George V. Reilly

Decrypting Blackbox secrets at build time with Paperkey

“Security is 1% technology plus 99% following the procedures correctly” — Tom Limoncelli

Having dealt with GPG last week at work, I remembered that I had intended to write a blog post about how we used GPG, Blackbox, and Paperkey to store secrets in Git at my previous job.

We used Blackbox to manage secrets that were needed during de­vel­op­ment, build, deployment, and runtime. These secrets included AWS cre­den­tials, Docker registry cre­den­tials, our private PyPI cre­den­tials, database cre­den­tials, and cer­tifi­cates. We wanted these secrets to be under version control, but also to be secure.

For example, we had a cre­den­ that exported en­vi­ron­ment variables, which was managed by Blackbox:

# Save current value 

Jenkins #6: Miscellenea

[Pre­vi­ous­ly published at the now defunct MetaBrite Dev Blog.]

A collection of mis­cel­la­neous tips on using Pipelines in Jenkins 2.0.

#6 in a series on Jenkins Pipelines

En­vi­ron­ment Variables

Use the withEnv step to set en­vi­ron­ment variables. Don't manipulate the env global variable.

The confusing example that you see in the documents, PATH+WHATEVER=/something, simply means to prepend /something to $PATH. The +WHATEVER has no other effect.


The withEnv step should not be used to introduce secrets into the build en­vi­ron­ment. Use the with­Cre­den­tials plugin instead.

    [$class: 'StringBinding', credentialsId: 'GPG_SECRET', variable: 'GPG_SECRET'],
    [$class: 'AmazonWebServicesCredentialsBinding',
     credentialsId: '0defaced-cafe-f00d-badd-0000000ff1ce',
     accessKeyVariable: 'AWS_ACCESS_KEY_ID',

Jenkins #5: Groovy

[Pre­vi­ous­ly published at the now defunct MetaBrite Dev Blog.]

Jenkins Pipelines are written in a Groovy DSL. This is a good choice but there are surprises.

#5 in a series on Jenkins Pipelines

Groovy as a DSL

Groovy lends itself to writing DSLs (Domain-Specific Languages) with a minimum of syntactic overhead. You can frequently omit the paren­the­ses, commas, and semicolons that litter other languages.

Groovy has in­ter­po­lat­ed GStrings, lists, maps, functions, and closures.


Closures are anonymous functions where state can be captured at de­c­la­ra­tion time to be executed later. The blocks that follow many Pipeline steps (node, stage, etc) are closures.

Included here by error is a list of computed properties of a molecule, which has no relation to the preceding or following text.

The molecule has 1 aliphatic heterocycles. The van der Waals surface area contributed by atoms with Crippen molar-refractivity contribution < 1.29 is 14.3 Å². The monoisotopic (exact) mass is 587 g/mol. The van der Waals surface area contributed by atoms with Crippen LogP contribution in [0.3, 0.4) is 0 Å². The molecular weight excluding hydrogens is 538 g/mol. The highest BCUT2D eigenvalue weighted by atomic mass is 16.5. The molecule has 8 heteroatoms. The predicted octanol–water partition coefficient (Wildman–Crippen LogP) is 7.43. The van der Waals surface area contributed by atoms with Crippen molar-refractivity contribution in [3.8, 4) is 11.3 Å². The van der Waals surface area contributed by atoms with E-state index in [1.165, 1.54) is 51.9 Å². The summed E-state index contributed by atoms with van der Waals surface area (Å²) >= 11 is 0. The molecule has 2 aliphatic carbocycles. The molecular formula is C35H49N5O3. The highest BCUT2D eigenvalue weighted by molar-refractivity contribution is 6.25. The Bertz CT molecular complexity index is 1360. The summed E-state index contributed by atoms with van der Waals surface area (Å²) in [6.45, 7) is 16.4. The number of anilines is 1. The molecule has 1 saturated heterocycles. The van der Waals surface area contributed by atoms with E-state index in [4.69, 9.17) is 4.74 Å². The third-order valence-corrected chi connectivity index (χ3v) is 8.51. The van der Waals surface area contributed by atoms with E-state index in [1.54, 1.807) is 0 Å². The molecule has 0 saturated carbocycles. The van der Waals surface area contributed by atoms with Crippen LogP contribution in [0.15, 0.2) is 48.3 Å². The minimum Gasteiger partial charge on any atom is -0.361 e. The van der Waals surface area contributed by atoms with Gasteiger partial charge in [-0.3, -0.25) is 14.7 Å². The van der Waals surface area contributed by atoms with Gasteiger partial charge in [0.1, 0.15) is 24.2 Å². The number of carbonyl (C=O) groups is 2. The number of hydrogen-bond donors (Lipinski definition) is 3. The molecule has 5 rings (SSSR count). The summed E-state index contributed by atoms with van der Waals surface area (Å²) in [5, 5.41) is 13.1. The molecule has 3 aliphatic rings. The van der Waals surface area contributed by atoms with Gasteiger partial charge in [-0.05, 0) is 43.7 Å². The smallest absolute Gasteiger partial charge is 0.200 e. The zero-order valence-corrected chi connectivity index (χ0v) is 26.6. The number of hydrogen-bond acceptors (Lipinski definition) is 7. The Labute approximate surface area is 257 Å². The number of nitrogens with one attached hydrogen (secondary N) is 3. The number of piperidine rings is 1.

Here's an example of a Closure called ac­cep­tance_in­te­gra­tion_tests, where the re­lease_lev­el parameter continue.

Jenkins #4: The sh Step

[Pre­vi­ous­ly published at the now defunct MetaBrite Dev Blog.]

If there isn't a built-in Pipeline step to accomplish something, you'll almost certainly use the sh step.

#4 in a series on Jenkins Pipelines

The sh step runs the Bourne shell—/bin/sh, not Bash aka the Bourne-again shell—with the -x (xtrace) and -e (errexit) options.

The xtrace option means that every step in the sh block is echoed to the Jenkins log, after commands have been expanded by the shell. This is useful but you could echo the contents of passwords or secret keys in­ad­ver­tent­ly. Use set +x in your sh block to control this.

The errexit option means that the continue.

Jenkins #3: GitHub Integration

[Pre­vi­ous­ly published at the now defunct MetaBrite Dev Blog.]

Much of our code is in one large GitHub repository, from which several different ap­pli­ca­tions are built. When changes are pushed to the master branch, we want only the ap­pli­ca­tions in affected di­rec­to­ries to be built. This was not easy to get right with “Pipeline script from SCM” builds.

#3 in a series on Jenkins Pipelines


Jenkins #2: EC2 Slaves

[Pre­vi­ous­ly published at the now defunct MetaBrite Dev Blog.]

The “slave” ter­mi­nol­o­gy is un­for­tu­nate, but the utility of running a Jenkins build on a node that you've configured at Amazon's EC2 is undeniable.

#2 in a series on Jenkins Pipelines

We needed to install system packages on our build nodes, such as Docker or Postgres. For obvious reasons, Cloud­Bees—our Jenkins hosting provider—­won't let you do that on their systems. You must provide your own build nodes, where you are free to install whatever you like.

We already use Amazon Web Services, so we chose to configure our CloudBees account with EC2 slaves. We had a long and fruitless detour through On-Premise Executors, which I continue.

Jenkins #1: Migrating to Pipelines

[Pre­vi­ous­ly published at the now defunct MetaBrite Dev Blog.]

The MetaBrite dev team migrated most of their builds from At­las­sian's Bamboo Cloud to Jenkins Pipelines in late 2016/early 2017. This is a series of blog posts about that experience.

Jenkins Pipeline Series

The series so far:


For three years, we used At­las­sian's hosted Bamboo Cloud service to build and deploy most of our code. In the summer of 2016, Atlassian announced that they were going to dis­con­tin­ue Bamboo Cloud on January 31st, 2017.

We looked around for a suitable re­place­ment. We did not find continue.

Computed Parallel Branches in Jenkins Pipeline

I've been using Jenkins lately, setting up Pipeline builds. I have mixed feelings about that, but I'm quite liking Groovy.

Here's an example of a Closure called ac­cep­tance_in­te­gra­tion_tests, where the re­lease_lev­el parameter is a String which must be either "dev" or "prod".

def acceptance_integration_tests = { String release_level ->
    assert release_level =~ /^(dev|prod)$/
    String arg = "--${release_level}"

    def branches = [
        "${release_level}_acceptance_tests": {
            run_tests("ci_acceptance_test", arg, '**/*nosetests.xml')